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Create a PTO Website That Works

Never created a website before? No problem! We'll walk you through the process, from getting a domain name to promoting and maintaining the site.

by Sharron Kahn Luttrell
PTO Websites

If communication is the key to parent involvement, then consider a website to be a virtual door that opens onto your PTO. Even if your group publishes a monthly newsletter, sends home notices, and submits items to the local newspaper, there's still room in your media mix for a website.

An online presence will not get misplaced, nor will it end up crumpled in a ball at the bottom of a child's backpack. What it will do is give parents instant access to the information they need, when they need it.

Getting Started

Put someone in charge. Behind every good website is a webmaster. Appoint a volunteer to take charge of your website. The person in this role will provide content (or solicit it from other parents and school personnel); maintain the site regularly (you should update it at least once a month—more is better); and train a successor.

The main requirement for a webmaster is enthusiasm. Experience and technical know-how certainly help but aren't strictly necessary. Carmon Brooks of Brownsville, Ky., thought an online presence was so important for the Kyrock Elementary PTO that she volunteered to create and maintain a site even though she had never done one before. She learned the basics from the school's technology resource teacher. Then, using a free website creation and hosting service, she put together a site.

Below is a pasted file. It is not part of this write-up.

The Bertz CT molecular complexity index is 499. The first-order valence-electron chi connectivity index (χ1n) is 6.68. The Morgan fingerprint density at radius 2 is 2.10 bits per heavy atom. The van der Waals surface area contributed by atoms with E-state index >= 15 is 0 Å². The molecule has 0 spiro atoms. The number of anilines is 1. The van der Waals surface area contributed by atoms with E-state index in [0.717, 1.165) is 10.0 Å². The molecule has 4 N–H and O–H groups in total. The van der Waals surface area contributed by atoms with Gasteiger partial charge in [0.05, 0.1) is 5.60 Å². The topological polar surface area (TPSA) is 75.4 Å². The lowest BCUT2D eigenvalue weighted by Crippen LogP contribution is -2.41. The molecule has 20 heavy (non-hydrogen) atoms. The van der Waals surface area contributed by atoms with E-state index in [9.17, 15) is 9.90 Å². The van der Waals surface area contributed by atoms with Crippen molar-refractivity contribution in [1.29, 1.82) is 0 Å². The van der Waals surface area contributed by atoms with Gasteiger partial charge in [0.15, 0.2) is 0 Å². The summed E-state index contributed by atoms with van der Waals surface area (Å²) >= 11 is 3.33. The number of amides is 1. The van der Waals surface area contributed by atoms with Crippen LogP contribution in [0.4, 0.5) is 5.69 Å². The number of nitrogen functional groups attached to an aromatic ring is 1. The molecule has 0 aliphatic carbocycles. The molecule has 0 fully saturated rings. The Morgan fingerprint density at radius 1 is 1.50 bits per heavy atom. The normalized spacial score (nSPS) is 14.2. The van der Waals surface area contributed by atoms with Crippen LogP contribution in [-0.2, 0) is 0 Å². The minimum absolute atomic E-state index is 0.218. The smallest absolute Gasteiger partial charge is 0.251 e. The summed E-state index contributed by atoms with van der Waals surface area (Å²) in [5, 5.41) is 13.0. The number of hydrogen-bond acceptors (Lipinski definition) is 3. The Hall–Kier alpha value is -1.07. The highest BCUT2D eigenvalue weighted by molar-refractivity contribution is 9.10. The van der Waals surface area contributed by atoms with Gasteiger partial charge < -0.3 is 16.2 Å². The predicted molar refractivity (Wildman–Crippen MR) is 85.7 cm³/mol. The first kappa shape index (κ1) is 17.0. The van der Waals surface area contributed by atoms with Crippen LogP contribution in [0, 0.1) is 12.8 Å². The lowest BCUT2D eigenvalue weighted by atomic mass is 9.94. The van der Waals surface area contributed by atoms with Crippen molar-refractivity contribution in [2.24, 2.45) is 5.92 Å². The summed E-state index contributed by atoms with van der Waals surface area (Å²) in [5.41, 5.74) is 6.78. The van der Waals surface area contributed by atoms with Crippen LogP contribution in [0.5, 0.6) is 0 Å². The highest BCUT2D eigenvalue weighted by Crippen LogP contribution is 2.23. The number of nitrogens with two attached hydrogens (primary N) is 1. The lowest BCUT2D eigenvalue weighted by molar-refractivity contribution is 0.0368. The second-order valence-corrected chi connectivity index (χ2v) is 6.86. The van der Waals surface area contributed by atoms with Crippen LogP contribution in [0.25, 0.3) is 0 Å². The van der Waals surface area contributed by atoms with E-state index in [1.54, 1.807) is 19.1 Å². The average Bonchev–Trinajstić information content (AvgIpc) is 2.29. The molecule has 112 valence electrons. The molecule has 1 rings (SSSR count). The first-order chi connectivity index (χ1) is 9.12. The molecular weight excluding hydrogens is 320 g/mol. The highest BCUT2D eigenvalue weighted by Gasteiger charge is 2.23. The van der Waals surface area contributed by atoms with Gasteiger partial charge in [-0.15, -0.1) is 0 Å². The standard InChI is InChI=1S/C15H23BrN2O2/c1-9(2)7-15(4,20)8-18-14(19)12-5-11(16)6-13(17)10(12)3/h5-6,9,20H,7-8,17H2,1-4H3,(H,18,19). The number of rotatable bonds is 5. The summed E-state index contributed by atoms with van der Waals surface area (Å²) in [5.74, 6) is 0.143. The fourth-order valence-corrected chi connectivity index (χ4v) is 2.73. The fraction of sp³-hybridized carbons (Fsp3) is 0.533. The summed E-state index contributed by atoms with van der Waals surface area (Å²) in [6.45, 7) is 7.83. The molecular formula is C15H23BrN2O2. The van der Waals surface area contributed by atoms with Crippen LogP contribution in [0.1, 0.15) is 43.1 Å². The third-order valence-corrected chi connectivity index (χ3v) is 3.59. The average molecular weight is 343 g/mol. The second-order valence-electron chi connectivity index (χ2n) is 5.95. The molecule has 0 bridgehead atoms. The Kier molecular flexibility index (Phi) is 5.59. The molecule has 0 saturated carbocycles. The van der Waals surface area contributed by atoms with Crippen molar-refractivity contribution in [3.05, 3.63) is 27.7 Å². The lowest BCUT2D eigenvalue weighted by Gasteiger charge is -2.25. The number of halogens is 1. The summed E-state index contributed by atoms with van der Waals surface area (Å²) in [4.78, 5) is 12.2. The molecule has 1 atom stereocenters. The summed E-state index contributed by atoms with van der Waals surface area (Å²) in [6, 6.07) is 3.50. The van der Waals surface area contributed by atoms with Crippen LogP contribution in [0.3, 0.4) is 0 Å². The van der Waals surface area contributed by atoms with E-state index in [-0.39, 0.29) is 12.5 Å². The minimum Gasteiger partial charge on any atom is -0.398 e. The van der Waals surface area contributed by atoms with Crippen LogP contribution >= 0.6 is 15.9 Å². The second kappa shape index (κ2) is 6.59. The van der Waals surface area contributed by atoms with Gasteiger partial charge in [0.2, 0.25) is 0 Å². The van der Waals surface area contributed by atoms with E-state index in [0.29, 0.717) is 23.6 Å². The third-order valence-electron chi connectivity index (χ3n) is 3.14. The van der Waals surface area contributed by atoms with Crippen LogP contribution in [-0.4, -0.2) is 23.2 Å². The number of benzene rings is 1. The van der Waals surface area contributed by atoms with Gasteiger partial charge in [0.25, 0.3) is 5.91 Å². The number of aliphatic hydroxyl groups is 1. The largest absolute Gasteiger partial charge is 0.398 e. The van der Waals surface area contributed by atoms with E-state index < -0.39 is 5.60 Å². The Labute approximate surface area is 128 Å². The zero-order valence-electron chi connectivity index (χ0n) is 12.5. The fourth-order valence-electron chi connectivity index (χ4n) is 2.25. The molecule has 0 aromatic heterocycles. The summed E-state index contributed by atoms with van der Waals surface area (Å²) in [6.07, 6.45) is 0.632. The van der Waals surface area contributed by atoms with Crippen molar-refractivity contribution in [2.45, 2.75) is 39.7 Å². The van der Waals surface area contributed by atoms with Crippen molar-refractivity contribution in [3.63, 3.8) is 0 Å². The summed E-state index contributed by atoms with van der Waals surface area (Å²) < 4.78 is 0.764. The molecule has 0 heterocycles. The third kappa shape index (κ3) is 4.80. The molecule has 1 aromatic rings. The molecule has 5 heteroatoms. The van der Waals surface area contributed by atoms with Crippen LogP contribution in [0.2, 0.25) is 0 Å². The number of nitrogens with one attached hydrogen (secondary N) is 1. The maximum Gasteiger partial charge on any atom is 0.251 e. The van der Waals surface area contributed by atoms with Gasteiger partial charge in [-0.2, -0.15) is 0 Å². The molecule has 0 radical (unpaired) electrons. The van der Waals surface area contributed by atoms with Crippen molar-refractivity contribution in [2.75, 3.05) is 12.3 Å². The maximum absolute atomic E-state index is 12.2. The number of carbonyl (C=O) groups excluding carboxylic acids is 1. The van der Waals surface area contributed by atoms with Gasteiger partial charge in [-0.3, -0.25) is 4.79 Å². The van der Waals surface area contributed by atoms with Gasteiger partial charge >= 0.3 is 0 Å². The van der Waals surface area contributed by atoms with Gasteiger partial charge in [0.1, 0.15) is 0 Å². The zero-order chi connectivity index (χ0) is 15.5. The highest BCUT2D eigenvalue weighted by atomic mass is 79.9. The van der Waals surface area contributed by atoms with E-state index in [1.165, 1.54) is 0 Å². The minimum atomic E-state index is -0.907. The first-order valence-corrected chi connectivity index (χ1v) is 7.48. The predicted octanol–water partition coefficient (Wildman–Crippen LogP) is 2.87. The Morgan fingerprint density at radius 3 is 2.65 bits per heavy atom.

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Secure a domain name and a host. If you don't already have a domain name and a server to host your site, then talk with your school technology coordinator about the best option for your PTO. These may include a fee-based web hosting service; your school district's own server; a community organization that's willing to give you space on its server; or a free service, such as Weebly or Google Sites.